Closure the Only Verdict Issued for Self-Governing Afghan Schools in Iran Hamshahri Newspaper

Tuesday, 6 Bahman, 1383 (January 25, 2005)

Closure the Only Verdict Issued for Self-Governing Afghani Schools in Iran — Hamshahri (newspaper). Society Page, It isn’t far, it’s around here.  In our own Tehran, tens of Afghan immigrant children look at a blackboard inside of a family mausoleum, next door to a cemetery, amid the stench of death, learn how to spell life.  They don’t mind the graves that surround their desks and pay no attention to the whiff of death emanating from the walls.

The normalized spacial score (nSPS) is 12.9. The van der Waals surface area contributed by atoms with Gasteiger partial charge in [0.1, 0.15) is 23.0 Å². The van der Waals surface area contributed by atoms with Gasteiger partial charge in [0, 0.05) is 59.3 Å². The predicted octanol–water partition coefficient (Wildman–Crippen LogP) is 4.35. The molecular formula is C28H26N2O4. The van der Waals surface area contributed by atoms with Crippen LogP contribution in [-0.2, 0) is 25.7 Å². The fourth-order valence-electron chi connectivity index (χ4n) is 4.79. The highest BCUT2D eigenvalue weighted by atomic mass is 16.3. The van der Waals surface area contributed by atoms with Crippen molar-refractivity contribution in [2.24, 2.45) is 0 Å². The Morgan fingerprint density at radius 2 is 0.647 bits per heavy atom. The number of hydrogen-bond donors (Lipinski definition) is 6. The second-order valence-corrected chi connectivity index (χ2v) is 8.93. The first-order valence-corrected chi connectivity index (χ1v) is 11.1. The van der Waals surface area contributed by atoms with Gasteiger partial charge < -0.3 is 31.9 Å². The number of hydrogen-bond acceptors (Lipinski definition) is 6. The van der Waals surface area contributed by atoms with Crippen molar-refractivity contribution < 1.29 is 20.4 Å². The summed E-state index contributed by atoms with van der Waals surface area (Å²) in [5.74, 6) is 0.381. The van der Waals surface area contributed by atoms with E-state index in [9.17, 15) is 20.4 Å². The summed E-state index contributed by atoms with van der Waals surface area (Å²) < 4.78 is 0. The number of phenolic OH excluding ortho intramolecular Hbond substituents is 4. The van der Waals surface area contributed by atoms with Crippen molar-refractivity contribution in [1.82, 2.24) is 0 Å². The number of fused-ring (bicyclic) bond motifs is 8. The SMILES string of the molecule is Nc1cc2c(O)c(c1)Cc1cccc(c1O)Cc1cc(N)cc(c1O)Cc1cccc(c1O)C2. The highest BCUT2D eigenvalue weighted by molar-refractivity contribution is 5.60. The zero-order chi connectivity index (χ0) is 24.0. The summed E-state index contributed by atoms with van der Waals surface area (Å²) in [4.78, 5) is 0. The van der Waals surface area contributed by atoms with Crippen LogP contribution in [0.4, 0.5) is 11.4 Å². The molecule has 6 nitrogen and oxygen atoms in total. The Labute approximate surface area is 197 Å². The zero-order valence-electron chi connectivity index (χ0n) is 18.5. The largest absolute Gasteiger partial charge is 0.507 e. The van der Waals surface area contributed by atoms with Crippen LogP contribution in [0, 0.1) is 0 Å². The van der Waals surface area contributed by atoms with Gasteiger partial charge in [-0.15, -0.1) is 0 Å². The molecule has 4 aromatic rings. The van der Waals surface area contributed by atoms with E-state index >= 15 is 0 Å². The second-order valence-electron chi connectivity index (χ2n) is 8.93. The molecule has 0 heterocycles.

These innocent children are pushed to the brink of society, their voices lost in the political ruckus and racist uproar…nobody hears their voices but whose presence and breaths have blown life into this morbid space. This is a family mausoleum.  Across from one of the religious shrines around Tehran. Other than a sign at the door on this building, that it belongs to the Haddadian family, there is nothing that signifies that this is a school.  But every morning Afghani children in their school uniforms come to this mausoleum and sit behind the desks that are arranged in its rooms to learn.  I enter the yard and ask for the head of school.  They point to the second floor; a dark hallway takes me to the principal’s office. It’s a dark and stuffy room, with a few bookshelves and cartons, a samovar and a few chairs.  He offers me a chair.  He is a 28-year-old man whose gray hair makes him look aged.  He refuses the interview and doesn’t allow me to take pictures.  He complains of the continuous summons and of the threats from the government to close this school, and believes that printing this report will result in nothing other that more problems for them.  Despite this, I insist, and give reassurance, first to myself and then to him that perhaps something can be done for them… He tells me that according to the Islamic Republic of Iran, their activity is illegal, since Afghan immigrants do not have any permits to establish self-governed schools.